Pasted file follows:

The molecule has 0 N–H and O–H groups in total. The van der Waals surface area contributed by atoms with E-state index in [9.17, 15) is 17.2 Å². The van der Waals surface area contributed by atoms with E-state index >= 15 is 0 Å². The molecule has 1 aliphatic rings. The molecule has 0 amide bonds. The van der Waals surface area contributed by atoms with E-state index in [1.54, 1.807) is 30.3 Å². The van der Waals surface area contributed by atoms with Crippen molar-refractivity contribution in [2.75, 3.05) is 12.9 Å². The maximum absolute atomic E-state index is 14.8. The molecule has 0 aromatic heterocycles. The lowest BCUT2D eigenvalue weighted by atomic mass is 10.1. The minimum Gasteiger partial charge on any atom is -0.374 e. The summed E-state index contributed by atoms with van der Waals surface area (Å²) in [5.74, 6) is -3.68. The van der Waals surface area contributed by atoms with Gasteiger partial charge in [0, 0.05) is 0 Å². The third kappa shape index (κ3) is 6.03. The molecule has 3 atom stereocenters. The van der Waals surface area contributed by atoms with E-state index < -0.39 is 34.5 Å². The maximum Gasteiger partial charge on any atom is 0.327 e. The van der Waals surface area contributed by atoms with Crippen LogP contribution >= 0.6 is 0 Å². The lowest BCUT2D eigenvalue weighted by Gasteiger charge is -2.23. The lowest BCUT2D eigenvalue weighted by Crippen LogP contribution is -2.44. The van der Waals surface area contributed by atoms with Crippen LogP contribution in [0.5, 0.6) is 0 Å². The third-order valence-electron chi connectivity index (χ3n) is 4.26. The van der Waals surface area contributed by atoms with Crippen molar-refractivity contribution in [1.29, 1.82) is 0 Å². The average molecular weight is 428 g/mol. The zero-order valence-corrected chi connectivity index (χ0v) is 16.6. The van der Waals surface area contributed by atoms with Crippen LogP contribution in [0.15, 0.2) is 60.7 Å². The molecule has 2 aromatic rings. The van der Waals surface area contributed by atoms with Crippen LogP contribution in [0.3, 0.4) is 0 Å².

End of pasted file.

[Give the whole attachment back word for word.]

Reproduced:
The molecule has 0 N–H and O–H groups in total. The van der Waals surface area contributed by atoms with E-state index in [9.17, 15) is 17.2 Å². The van der Waals surface area contributed by atoms with E-state index >= 15 is 0 Å². The molecule has 1 aliphatic rings. The molecule has 0 amide bonds. The van der Waals surface area contributed by atoms with E-state index in [1.54, 1.807) is 30.3 Å². The van der Waals surface area contributed by atoms with Crippen molar-refractivity contribution in [2.75, 3.05) is 12.9 Å². The maximum absolute atomic E-state index is 14.8. The molecule has 0 aromatic heterocycles. The lowest BCUT2D eigenvalue weighted by atomic mass is 10.1. The minimum Gasteiger partial charge on any atom is -0.374 e. The summed E-state index contributed by atoms with van der Waals surface area (Å²) in [5.74, 6) is -3.68. The van der Waals surface area contributed by atoms with Gasteiger partial charge in [0, 0.05) is 0 Å². The third kappa shape index (κ3) is 6.03. The molecule has 3 atom stereocenters. The van der Waals surface area contributed by atoms with E-state index < -0.39 is 34.5 Å². The maximum Gasteiger partial charge on any atom is 0.327 e. The van der Waals surface area contributed by atoms with Crippen LogP contribution >= 0.6 is 0 Å². The lowest BCUT2D eigenvalue weighted by Gasteiger charge is -2.23. The lowest BCUT2D eigenvalue weighted by Crippen LogP contribution is -2.44. The van der Waals surface area contributed by atoms with Crippen LogP contribution in [0.5, 0.6) is 0 Å². The third-order valence-electron chi connectivity index (χ3n) is 4.26. The van der Waals surface area contributed by atoms with Crippen molar-refractivity contribution in [1.29, 1.82) is 0 Å². The average molecular weight is 428 g/mol. The zero-order valence-corrected chi connectivity index (χ0v) is 16.6. The van der Waals surface area contributed by atoms with Crippen LogP contribution in [0.15, 0.2) is 60.7 Å². The molecule has 2 aromatic rings. The van der Waals surface area contributed by atoms with Crippen LogP contribution in [0.3, 0.4) is 0 Å².